How Does Concrete Scanning Help Prior to Anchoring?

How Does Concrete Scanning Help Prior to Anchoring?

2D CAD Drawings Assist with the Engineering of Anchors

Skanska Hired GPRS to Perform Concrete Scanning at an Aircraft Assembly Plant

A commercial airplane manufacturer was planning to install new wing stands in its main aircraft assembly plant. Skanska was hired as the general contractor by the manufacturer to anchor the wing stands to the lid and floor of the building. Existing reinforcements in the concrete slab needed to be located and marked before drilling holes in the concrete for the anchors. Identifying where rebar is located before drilling into the concrete reduces the risk of injuries or anchor failure.

Skanska hired GPRS to scan, locate, and mark the rebar in the concrete around the proposed anchor locations. The scope of work included concrete scanning six 5 ft. x 5 ft. areas on the lid and 1,150 square feet of concrete on the floor. GPRS delivered point cloud data and 2D CAD drawings to assist with the engineering of the wing stand anchors.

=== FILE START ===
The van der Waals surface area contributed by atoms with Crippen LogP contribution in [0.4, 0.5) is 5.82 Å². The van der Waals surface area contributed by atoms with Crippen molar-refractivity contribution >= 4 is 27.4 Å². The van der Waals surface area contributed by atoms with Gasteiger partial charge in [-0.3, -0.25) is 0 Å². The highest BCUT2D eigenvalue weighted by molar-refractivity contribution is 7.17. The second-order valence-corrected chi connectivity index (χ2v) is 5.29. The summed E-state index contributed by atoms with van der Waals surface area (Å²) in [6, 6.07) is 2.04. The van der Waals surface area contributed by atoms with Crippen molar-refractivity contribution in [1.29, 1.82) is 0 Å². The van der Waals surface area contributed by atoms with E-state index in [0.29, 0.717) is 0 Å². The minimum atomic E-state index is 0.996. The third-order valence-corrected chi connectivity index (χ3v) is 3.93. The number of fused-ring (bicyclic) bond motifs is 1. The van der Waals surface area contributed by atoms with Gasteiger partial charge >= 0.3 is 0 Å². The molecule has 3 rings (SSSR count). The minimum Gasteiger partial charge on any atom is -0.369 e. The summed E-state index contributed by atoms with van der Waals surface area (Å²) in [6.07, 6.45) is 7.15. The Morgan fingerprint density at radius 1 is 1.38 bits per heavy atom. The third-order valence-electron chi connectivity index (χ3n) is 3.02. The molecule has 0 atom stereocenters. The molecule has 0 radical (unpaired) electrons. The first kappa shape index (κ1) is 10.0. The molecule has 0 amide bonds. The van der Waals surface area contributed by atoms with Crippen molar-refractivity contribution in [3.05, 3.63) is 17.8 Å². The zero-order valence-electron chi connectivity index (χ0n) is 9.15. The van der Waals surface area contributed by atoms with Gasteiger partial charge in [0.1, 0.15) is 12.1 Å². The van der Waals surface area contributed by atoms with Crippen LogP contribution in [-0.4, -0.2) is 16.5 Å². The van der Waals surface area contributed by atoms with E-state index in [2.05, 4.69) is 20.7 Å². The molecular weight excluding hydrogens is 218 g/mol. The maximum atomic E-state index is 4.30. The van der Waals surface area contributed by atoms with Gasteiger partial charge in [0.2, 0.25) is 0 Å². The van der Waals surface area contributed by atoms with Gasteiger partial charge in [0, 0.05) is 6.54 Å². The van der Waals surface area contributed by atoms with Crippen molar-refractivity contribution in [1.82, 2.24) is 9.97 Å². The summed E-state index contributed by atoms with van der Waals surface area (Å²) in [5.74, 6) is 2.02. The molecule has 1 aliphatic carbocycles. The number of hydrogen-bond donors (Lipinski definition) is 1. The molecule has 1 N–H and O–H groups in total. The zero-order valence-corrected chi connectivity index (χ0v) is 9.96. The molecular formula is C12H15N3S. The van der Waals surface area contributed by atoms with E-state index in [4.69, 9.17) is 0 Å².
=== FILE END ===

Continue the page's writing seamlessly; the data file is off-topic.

To ensure the structural integrity of the anchors, GPRS was asked to differentiate the bottom, middle, and top bar and to provide the thickness of the slab in all areas. Skanska requested precise dimensions from the rebar to the base plates currently installed in the slab and precise dimensions on the drawings locating all embedded items, slab attachments, and anchors in the concrete slab.

The GPRS Project Manager used ground penetrating radar (GPR) to identify the rebar pattern and thickness of the concrete. During concrete scanning, data is displayed on a screen and marked on the surface in real time. The GPRS Project Manager marked the rebar locations, dimensions, and thickness directly onto the concrete slab using wax crayon. The wax crayon is smear-proof, fade-proof, weather- and water-resistant and will remain for a long time, but can easily be removed upon project completion.

Concrete Scanning at Airport
The GPRS Project Manager used ground penetrating radar (GPR) to identify the rebar pattern and thickness of the concrete.

The Skanska engineer wanted critical project information captured in 3D to ensure they could engineer this project safely and to the spec of the facility owner. Once concrete scanning was complete, GPRS 3D laser scanned the concrete markings to document the findings in high detail in the form of a point cloud. The Leica 3D laser scanner used on site captured data at incredible speeds with millimeter accuracy. TruViews were also taken, providing the client a 3D panoramic view of the scan data at each laser scanner location.